Former FBI counsel Lisa Page, famous for exchanging anti-Trump text messages with a Bureau colleague and paramour, recently sat down for an interview with The Daily Beast – a left-wing political website. The interview, published Dec. 1, indicates that Page apparently attended the same victimhood classes as many of her fellow disgraced former FBI associates.
It is telling that Page, who resigned as FBI counsel, displays the same characteristics as her former lover FBI agent Peter Strzok, as well as former FBI Director James Comey, and former FBI Deputy Director Andrew McCabe. Each, since losing his job, has exhibited in common an inflated sense of self-worth; an easily bruised ego; indignation that he is questioned, doubted, or accused of wrongdoing; and a tendency to portray himself as a victim to avoid answering for his conduct.
This should all be of great concern since it suggests there is a culture in the senior ranks of the Bureau – if not among thousands of dedicated field agents – of preening self-indulgence, of lack of self-awareness, and of being above the law and certainly above criticism.
Motive Behind the Interview
Page told Daily Beast reporter Molly Jong-Fast that it was Trump’s mockery of her and Strzok during one of his rallies, back in October, that pushed her to speak publicly. At that rally, the president ad-libbed a fictional version of a text message exchange between the two former FBI officials. It was a performance in which Trump affected passionate tones as he mimicked Page and Strzok in conversation. “Honestly,” Page told Jong-Fast, “[Trump’s] demeaning fake orgasm was really the straw that broke the camel’s back.” In fact, the president was not attempting to caricature an orgasm but simply to mock the manner in which lovers might converse.
It seems far more likely that the impending release of the Department of Justice Inspector General’s report on FBI misconduct relating to the 2016 presidential election – now just days away – was Page’s motivation for speaking out now. She is trying, perhaps, to get ahead of what may be revealed and preparing her own defense for the court of public opinion.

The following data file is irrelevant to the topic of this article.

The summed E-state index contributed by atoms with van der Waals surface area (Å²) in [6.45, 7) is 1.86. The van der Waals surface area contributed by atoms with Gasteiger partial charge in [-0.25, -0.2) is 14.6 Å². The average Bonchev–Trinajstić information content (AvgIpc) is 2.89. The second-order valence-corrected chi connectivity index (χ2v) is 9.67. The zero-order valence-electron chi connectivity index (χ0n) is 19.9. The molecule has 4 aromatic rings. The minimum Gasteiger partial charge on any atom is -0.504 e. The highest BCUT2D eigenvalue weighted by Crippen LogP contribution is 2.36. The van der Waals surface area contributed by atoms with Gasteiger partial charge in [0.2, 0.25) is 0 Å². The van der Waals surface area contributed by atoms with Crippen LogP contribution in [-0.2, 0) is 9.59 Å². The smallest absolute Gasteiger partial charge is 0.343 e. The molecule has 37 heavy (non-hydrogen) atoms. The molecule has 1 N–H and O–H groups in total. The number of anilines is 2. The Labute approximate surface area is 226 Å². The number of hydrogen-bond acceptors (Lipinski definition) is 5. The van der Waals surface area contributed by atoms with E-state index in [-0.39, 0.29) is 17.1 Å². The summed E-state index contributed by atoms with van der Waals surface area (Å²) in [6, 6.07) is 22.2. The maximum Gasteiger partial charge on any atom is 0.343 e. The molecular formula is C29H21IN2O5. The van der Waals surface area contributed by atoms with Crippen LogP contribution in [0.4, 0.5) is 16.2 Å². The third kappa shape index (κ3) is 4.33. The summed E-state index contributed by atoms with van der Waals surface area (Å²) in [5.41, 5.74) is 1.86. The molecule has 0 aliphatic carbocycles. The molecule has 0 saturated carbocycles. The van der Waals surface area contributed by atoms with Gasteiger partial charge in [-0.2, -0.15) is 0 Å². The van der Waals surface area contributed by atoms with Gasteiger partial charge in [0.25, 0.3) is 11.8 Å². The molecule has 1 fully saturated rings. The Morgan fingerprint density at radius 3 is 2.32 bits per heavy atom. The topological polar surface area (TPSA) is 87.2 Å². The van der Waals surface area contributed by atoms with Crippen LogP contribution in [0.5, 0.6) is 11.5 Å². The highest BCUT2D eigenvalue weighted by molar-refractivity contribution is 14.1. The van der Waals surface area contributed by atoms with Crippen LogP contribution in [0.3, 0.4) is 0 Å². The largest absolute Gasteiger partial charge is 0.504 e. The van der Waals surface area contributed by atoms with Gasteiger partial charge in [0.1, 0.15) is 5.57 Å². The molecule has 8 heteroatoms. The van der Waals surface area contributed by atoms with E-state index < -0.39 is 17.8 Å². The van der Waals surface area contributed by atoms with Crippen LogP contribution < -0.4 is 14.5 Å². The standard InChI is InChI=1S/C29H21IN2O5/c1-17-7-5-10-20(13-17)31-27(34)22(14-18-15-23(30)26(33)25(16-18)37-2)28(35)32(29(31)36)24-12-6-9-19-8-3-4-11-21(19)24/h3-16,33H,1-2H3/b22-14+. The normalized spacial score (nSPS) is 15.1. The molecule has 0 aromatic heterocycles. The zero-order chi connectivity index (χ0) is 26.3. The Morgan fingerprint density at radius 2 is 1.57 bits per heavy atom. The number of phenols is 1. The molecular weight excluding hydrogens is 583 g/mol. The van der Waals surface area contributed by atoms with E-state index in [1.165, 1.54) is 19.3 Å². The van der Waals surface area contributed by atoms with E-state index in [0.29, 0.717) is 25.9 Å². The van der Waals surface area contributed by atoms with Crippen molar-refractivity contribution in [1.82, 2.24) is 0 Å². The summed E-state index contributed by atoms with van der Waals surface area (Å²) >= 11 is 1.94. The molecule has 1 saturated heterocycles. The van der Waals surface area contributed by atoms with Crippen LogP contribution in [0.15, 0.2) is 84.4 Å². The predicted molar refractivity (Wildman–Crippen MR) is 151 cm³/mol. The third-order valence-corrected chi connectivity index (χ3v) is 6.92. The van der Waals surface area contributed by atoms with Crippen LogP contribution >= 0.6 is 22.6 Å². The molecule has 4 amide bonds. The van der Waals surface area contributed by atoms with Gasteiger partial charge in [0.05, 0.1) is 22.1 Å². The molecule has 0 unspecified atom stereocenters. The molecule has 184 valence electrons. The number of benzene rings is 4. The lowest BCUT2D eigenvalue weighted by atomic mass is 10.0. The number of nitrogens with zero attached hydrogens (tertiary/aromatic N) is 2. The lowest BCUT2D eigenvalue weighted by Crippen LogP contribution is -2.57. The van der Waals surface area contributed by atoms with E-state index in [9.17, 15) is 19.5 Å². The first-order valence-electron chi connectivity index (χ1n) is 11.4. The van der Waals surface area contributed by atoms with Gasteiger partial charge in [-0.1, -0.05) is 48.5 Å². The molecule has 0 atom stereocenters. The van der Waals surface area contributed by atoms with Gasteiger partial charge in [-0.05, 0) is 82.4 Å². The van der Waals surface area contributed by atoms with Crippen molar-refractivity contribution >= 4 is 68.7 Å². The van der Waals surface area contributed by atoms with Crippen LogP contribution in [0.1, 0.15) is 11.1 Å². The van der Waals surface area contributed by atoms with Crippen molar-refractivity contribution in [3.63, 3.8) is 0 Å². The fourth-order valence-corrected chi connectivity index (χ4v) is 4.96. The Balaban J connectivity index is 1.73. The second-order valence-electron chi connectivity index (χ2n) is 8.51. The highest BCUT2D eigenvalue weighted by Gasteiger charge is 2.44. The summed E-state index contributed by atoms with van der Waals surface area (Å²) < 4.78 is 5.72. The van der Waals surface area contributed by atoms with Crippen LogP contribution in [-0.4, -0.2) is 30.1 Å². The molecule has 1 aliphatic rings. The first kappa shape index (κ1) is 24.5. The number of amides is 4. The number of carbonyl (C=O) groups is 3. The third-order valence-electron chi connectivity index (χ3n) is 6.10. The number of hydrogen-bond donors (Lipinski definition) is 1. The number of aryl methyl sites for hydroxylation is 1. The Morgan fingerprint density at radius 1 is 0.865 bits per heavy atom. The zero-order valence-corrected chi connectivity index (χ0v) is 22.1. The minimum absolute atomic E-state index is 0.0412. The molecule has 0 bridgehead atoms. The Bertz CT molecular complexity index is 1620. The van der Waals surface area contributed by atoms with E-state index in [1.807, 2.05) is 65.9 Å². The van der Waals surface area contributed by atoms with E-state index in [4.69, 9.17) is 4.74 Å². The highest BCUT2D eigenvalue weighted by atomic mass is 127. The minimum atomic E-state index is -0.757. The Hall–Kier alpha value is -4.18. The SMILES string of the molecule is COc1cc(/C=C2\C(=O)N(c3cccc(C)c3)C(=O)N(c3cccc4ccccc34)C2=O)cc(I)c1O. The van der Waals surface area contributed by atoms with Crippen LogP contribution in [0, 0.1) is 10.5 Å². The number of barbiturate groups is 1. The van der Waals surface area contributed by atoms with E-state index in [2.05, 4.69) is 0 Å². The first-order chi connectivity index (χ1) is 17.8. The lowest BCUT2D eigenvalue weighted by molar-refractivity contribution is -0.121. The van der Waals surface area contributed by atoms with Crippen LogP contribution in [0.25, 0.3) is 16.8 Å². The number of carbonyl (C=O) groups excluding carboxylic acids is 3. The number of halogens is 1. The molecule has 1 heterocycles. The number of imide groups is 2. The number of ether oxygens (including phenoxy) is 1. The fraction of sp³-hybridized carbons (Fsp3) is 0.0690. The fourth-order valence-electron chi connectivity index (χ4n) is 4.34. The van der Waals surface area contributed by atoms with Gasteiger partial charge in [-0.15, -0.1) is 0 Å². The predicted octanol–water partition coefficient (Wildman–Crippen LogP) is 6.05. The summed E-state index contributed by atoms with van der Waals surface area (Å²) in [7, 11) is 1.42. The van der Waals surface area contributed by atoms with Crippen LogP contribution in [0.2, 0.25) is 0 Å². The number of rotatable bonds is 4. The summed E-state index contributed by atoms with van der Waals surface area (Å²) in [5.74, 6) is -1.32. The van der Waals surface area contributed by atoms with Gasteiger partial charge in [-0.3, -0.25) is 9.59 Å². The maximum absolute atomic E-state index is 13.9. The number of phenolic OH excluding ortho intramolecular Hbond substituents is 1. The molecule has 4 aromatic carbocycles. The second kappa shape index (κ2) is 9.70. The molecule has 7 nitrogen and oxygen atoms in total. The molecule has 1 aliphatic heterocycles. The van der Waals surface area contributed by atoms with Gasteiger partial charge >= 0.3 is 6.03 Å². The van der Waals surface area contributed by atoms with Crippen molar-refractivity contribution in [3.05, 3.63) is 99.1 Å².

“It’s almost impossible to describe,” Page said in the interview, putting on the victim act already demonstrated by Strzok, Comey, and McCabe. “It’s like being punched in the gut. My heart drops to my stomach when I realize he has tweeted about me again. The president of the United States is calling me names to the entire world. He’s demeaning me and my career. It’s sickening.”
Never mind that Trump has neither called Page names nor demeaned her career. He has done nothing more than remind people that the former Bureau attorney and her cohorts discussed an “insurance policy” against the eventuality of Trump winning the 2016 election. Never mind that Page did not feel bad when Strzok texted her that he could smell Trump supporters in Walmart, or that the two officials frequently heaped abuse on the man who was, despite their efforts, to become president.
As Page recounted her personal take on the events surrounding the FBI’s counterintelligence operation primarily targeting the Trump campaign, it is almost jaw-dropping to notice that she is unaware that the FBI’s “predication” for its investigation was based upon hearsay and disinformation. Either that or she still harbors the secret shared by all those involved in the Russia-collusion hoax: that it was a set-up, a sting operation to create a series of events that could then be used to justify going after Trump and his campaign.
Two predictions about the IG report can be made with certainty: It will not entirely exonerate the nation’s premier law enforcement agency of wrongdoing, and it will not compel the Department of Justice to bring criminal charges against former senior FBI officials. Unlike the president, intent is not enough to convict these deep-state types. As much as they hated Trump and wanted to keep him out of the White House, they failed to do so; in the eyes of their fellow deep staters charged with investigating the matter, no crimes, therefore, were committed.
Read more from Graham J Noble.